Business managers in the United Kingdom lose 31 working days—more than 10 percent of the year—putting out fires that result from bad management of IT systems, according to a study released June 4 by Partners in IT, a U.K.-based service management company.
Nearly three-quarters (74 percent) of non-IT business managers surveyed said they spent, on average, 12 percent of their time each week dealing with problems caused by their IT systems. Eighty percent admitted IT system downtime was a productivity issue, and 90 percent of IT respondents in large companies admitted that downtime was such an issue that half (51 percent) cited it as a serious problem for them and their colleagues.
For those asking whether their IT is functioning efficiently enough to be considered a business asset, the research, IT Service Management—Is It Worth the Money? argues that maintenance and management, not infrastructure, are the issue. Seventy-seven percent of midsize company managers said as much, citing an estimated 13 percent of their IT investment as wasted due to insufficient upkeep.
"It is outrageous that so much of managers valuable time is wasted due to poor IT maintenance and management. Technology should be a key enabler to help managers run their businesses efficiently and effectively—it should save us time so we can focus on the core task of running our businesses. Something has gone badly wrong and has to change," said Paul Cash, managing director of Partners in IT.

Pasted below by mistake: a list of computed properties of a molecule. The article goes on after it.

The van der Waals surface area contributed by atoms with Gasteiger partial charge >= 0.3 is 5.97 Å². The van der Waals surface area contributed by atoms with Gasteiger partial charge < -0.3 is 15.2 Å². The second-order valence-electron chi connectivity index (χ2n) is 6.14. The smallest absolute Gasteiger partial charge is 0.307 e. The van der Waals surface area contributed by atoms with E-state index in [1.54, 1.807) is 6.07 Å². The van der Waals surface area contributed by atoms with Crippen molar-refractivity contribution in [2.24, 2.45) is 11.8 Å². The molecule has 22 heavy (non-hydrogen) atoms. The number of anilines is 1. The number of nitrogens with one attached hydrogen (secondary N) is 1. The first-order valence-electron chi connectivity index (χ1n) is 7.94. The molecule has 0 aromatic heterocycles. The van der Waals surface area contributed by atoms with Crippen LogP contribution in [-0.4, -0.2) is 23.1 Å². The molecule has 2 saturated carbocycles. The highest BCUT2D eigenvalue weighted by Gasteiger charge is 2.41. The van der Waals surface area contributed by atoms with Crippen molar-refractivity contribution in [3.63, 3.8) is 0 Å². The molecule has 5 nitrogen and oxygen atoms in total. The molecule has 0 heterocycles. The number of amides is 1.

"Globalization of successful businesses coupled with more flexible and mobile work forces have driven innovation within even the largest of companies," said Cash. "Technology has played its part in helping to drive this innovation but, just as any other resource in an organization, technology needs to be maintained and managed—it needs time devoted to it to ensure that the most benefit is gained."
Planning is the issue, Cash said. He argued that by understanding their business present IT condition and its ability to monitor and manage key business services before committing to new technology or processes, companies will better protect their IT resources against waste. Without such planning, Cash said he often sees that once an implementation is complete, the technology and value it delivers degrades as management and maintenance fail to keep pace.
Furthermore, he warns against a hero culture in IT, in which a lack of robust and enforceable processes leads the wheel to be reinvented with each new project.